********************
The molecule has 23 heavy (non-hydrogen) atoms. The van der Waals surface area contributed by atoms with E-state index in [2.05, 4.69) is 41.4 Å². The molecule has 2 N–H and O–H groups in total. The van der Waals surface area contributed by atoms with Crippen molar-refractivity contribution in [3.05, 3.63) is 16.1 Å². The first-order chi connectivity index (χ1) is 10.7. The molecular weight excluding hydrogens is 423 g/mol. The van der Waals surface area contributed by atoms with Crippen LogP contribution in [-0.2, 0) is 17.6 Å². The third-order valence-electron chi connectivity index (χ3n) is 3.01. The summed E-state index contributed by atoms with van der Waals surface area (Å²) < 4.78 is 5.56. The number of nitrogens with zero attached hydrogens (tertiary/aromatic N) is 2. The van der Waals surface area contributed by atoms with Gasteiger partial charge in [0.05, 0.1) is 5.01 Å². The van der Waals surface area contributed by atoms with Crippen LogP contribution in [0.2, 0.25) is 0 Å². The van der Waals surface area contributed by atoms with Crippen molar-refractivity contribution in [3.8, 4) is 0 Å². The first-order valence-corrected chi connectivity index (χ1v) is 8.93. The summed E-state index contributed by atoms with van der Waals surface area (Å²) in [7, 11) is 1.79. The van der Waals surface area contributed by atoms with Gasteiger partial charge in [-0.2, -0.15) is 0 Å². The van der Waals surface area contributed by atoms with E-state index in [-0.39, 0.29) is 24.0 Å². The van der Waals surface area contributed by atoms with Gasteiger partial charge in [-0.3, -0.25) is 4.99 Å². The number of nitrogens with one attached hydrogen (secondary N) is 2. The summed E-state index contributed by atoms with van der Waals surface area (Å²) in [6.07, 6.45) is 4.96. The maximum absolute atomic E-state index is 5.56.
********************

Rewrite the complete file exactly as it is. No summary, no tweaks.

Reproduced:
The molecule has 23 heavy (non-hydrogen) atoms. The van der Waals surface area contributed by atoms with E-state index in [2.05, 4.69) is 41.4 Å². The molecule has 2 N–H and O–H groups in total. The van der Waals surface area contributed by atoms with Crippen molar-refractivity contribution in [3.05, 3.63) is 16.1 Å². The first-order chi connectivity index (χ1) is 10.7. The molecular weight excluding hydrogens is 423 g/mol. The van der Waals surface area contributed by atoms with Crippen LogP contribution in [-0.2, 0) is 17.6 Å². The third-order valence-electron chi connectivity index (χ3n) is 3.01. The summed E-state index contributed by atoms with van der Waals surface area (Å²) < 4.78 is 5.56. The number of nitrogens with zero attached hydrogens (tertiary/aromatic N) is 2. The van der Waals surface area contributed by atoms with Gasteiger partial charge in [0.05, 0.1) is 5.01 Å². The van der Waals surface area contributed by atoms with Crippen LogP contribution in [0.2, 0.25) is 0 Å². The van der Waals surface area contributed by atoms with Crippen molar-refractivity contribution in [3.8, 4) is 0 Å². The first-order valence-corrected chi connectivity index (χ1v) is 8.93. The summed E-state index contributed by atoms with van der Waals surface area (Å²) in [7, 11) is 1.79. The van der Waals surface area contributed by atoms with Gasteiger partial charge in [-0.2, -0.15) is 0 Å². The van der Waals surface area contributed by atoms with E-state index in [-0.39, 0.29) is 24.0 Å². The van der Waals surface area contributed by atoms with Gasteiger partial charge in [-0.3, -0.25) is 4.99 Å². The number of nitrogens with one attached hydrogen (secondary N) is 2. The summed E-state index contributed by atoms with van der Waals surface area (Å²) in [6.07, 6.45) is 4.96. The maximum absolute atomic E-state index is 5.56.